Why Denver GoTopless?
Denver GoTopless celebrates how women are able to be topless in Denver city limits, within the same contexts where it's socially acceptable for men. We seek to normalize co-ed toplessness, as a means of combating objectification and hypersexualization of women.
Is female toplessness legal in Denver?
Yes, as long as it follows these guidelines:
- No blocking traffic
- No "flash for cash" solicitations
- No sexual contact
- No sexual conduct (i.e., no purposeful intent to arouse)
For the relevant Colorado and Denver statutes, click here.
How does a "Topless" parade combat objectification?
That always seems to be the big question, yet it's an ironic one, seeing's how usually buried in it is the assumption that breasts are inherently sexual. They aren't, any more than ankles or eyes, or arms or legs. All body parts have functions and, other than genitals, none are *inherently* sexual. Yet here in America, people tend to forget: Context makes a difference.
If a woman goes to a male gynecologist, we expect respect for boundaries. A doctor drooling over a patient is completely unacceptable behavior. Because we already know: Nudity and sexuality are NOT the same thing.
A person can be clothed and sexual, or naked and non-sexual, and everything in between. There are multitude aspects to sexuality, most of which have little to do with skin.
Sex and sexual stimulation isn't necessarily bad. Sexuality is an integral part of being human, and society should make every effort to promote healthy sexuality and relationships. But when it comes to sex, America's bipolar: We make Sex Ed as clinical as possible and shame personal sexual expression, while we embrace commercialized objectification.
We absorb millions of idealized sexual images throughout a lifetime, most of which objectify bodies in the pursuit of larger audiences or product sales. You ever notice women's fashions tend to be tighter and show more skin? Or notice women's bodies being used to sell everything no matter how unrelated to sex?
Watching TV, reading magazines, browsing the internet --they're typically personal, singular activities, so accountability for our personal titilation and silent objectification is extremely rare. Easy to dismiss; nothing wrong with a little stimulation, right? But people are creatures of habit. When people, even without realizing it, solidify their habitual objectification for hours per day 7 days per week, it changes the way we think, and the results aren't always positive.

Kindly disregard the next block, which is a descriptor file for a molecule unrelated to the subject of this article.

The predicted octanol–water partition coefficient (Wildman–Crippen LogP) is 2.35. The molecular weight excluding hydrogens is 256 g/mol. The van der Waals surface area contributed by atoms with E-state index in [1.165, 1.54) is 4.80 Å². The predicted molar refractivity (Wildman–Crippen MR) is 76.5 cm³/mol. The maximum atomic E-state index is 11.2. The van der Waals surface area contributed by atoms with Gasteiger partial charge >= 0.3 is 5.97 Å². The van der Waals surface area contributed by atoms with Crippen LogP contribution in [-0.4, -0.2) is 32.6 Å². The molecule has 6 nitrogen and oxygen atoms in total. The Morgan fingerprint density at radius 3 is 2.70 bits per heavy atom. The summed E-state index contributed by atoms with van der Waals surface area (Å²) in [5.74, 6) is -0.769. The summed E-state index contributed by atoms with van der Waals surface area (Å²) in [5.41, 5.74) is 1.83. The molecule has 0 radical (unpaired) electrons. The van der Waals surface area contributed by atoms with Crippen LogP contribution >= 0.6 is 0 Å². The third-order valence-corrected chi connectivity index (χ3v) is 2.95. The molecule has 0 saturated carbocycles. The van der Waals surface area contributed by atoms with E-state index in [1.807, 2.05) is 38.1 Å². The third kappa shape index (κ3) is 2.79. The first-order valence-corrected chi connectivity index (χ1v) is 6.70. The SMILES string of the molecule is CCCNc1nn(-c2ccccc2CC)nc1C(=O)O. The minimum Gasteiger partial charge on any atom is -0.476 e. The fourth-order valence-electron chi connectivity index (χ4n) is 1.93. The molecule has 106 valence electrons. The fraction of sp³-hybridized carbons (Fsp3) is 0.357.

- It sets up a pattern of thought where our instinct is to objectify without consequence.
- It reinforces the notion that we're entitled to view others as sexual objects
- When others protest being viewed or treated as sexual objects, our thwarted sense of entitlement prompts responses ranging from surprise to anger, and sometimes, retaliation.
It took us until 2018 to finally legalize public breastfeeding in all 50 states, yet stigma still surrounds it. Toddlers are in no way sexual, but if they're caught playing outside with no clothes on, think about how fast would it prompt a visit from social services. We can't go swimming in a public pool without a suit, or even create body-wash commercials without editing out the "naughty bits." Such stigmas reinforce an inability to see nudity without associating it with sex.
It also sets up unreasonable expectations. We may judge harshly when bodies (ours or others') don't meet idealized expectations. Think back on personal conversations about celebrities: How much less likely so we focus on their acting skills, versus "OMG, they're so HOT!" If all someone sees are perfectly posed, carefully lit, airbrushed idealized imagery, it colors what we perceive as "normal". Most of us, when we look in the mirror, don't measure up, which is why our society is rife with body-image issues, compounded by health and beauty industries preying upon and profiting on our insecurities.